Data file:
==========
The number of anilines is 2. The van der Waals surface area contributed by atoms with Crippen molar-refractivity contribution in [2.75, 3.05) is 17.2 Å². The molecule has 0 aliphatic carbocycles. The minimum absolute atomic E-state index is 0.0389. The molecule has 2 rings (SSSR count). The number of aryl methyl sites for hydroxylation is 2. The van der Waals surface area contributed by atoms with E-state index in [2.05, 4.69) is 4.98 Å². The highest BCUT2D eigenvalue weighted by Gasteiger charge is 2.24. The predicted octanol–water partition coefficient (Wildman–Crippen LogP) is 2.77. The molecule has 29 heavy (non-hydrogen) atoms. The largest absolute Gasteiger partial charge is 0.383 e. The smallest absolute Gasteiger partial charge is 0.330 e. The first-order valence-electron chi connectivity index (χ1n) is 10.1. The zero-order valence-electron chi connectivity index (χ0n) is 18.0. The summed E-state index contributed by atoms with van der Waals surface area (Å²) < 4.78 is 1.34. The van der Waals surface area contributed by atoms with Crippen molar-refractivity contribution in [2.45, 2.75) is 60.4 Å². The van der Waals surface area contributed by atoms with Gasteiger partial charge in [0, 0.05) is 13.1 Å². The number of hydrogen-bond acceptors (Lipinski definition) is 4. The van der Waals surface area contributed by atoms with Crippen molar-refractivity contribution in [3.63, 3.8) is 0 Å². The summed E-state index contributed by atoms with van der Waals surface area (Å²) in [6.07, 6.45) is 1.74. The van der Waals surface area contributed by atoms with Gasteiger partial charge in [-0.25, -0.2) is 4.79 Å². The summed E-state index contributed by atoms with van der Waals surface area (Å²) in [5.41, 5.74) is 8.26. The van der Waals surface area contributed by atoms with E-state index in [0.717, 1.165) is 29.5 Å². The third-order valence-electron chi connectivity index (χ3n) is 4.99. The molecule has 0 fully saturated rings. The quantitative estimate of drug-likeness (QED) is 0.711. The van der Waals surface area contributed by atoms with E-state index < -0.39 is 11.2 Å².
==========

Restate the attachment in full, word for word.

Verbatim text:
The number of anilines is 2. The van der Waals surface area contributed by atoms with Crippen molar-refractivity contribution in [2.75, 3.05) is 17.2 Å². The molecule has 0 aliphatic carbocycles. The minimum absolute atomic E-state index is 0.0389. The molecule has 2 rings (SSSR count). The number of aryl methyl sites for hydroxylation is 2. The van der Waals surface area contributed by atoms with E-state index in [2.05, 4.69) is 4.98 Å². The highest BCUT2D eigenvalue weighted by Gasteiger charge is 2.24. The predicted octanol–water partition coefficient (Wildman–Crippen LogP) is 2.77. The molecule has 29 heavy (non-hydrogen) atoms. The largest absolute Gasteiger partial charge is 0.383 e. The smallest absolute Gasteiger partial charge is 0.330 e. The first-order valence-electron chi connectivity index (χ1n) is 10.1. The zero-order valence-electron chi connectivity index (χ0n) is 18.0. The summed E-state index contributed by atoms with van der Waals surface area (Å²) < 4.78 is 1.34. The van der Waals surface area contributed by atoms with Crippen molar-refractivity contribution in [2.45, 2.75) is 60.4 Å². The van der Waals surface area contributed by atoms with Gasteiger partial charge in [0, 0.05) is 13.1 Å². The number of hydrogen-bond acceptors (Lipinski definition) is 4. The van der Waals surface area contributed by atoms with Crippen molar-refractivity contribution in [3.63, 3.8) is 0 Å². The summed E-state index contributed by atoms with van der Waals surface area (Å²) in [6.07, 6.45) is 1.74. The van der Waals surface area contributed by atoms with Gasteiger partial charge in [-0.25, -0.2) is 4.79 Å². The summed E-state index contributed by atoms with van der Waals surface area (Å²) in [5.41, 5.74) is 8.26. The van der Waals surface area contributed by atoms with E-state index in [0.717, 1.165) is 29.5 Å². The third-order valence-electron chi connectivity index (χ3n) is 4.99. The molecule has 0 fully saturated rings. The quantitative estimate of drug-likeness (QED) is 0.711. The van der Waals surface area contributed by atoms with E-state index < -0.39 is 11.2 Å².